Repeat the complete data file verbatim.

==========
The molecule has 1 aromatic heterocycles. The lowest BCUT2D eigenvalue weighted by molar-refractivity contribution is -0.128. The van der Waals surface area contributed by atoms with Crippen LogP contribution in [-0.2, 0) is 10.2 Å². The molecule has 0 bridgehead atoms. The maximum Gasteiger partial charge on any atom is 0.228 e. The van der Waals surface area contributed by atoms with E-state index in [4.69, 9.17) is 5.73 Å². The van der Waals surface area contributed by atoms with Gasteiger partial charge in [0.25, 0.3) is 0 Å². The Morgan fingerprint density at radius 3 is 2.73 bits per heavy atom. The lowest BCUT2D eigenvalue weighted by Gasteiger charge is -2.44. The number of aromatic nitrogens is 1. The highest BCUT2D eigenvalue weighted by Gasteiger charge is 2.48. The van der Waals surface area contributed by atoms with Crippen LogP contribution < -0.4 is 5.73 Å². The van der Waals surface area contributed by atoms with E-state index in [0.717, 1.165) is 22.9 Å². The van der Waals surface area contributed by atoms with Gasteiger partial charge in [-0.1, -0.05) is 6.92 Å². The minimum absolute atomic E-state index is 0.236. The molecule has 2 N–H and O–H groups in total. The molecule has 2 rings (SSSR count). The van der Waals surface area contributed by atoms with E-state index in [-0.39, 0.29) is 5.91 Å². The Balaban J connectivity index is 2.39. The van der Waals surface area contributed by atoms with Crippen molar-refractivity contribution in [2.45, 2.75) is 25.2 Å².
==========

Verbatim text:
The molecule has 1 aromatic heterocycles. The lowest BCUT2D eigenvalue weighted by molar-refractivity contribution is -0.128. The van der Waals surface area contributed by atoms with Crippen LogP contribution in [-0.2, 0) is 10.2 Å². The molecule has 0 bridgehead atoms. The maximum Gasteiger partial charge on any atom is 0.228 e. The van der Waals surface area contributed by atoms with E-state index in [4.69, 9.17) is 5.73 Å². The van der Waals surface area contributed by atoms with Gasteiger partial charge in [0.25, 0.3) is 0 Å². The Morgan fingerprint density at radius 3 is 2.73 bits per heavy atom. The lowest BCUT2D eigenvalue weighted by Gasteiger charge is -2.44. The number of aromatic nitrogens is 1. The highest BCUT2D eigenvalue weighted by Gasteiger charge is 2.48. The van der Waals surface area contributed by atoms with Crippen LogP contribution < -0.4 is 5.73 Å². The van der Waals surface area contributed by atoms with E-state index in [0.717, 1.165) is 22.9 Å². The van der Waals surface area contributed by atoms with Gasteiger partial charge in [-0.1, -0.05) is 6.92 Å². The minimum absolute atomic E-state index is 0.236. The molecule has 2 N–H and O–H groups in total. The molecule has 2 rings (SSSR count). The van der Waals surface area contributed by atoms with E-state index in [-0.39, 0.29) is 5.91 Å². The Balaban J connectivity index is 2.39. The van der Waals surface area contributed by atoms with Crippen molar-refractivity contribution in [2.45, 2.75) is 25.2 Å².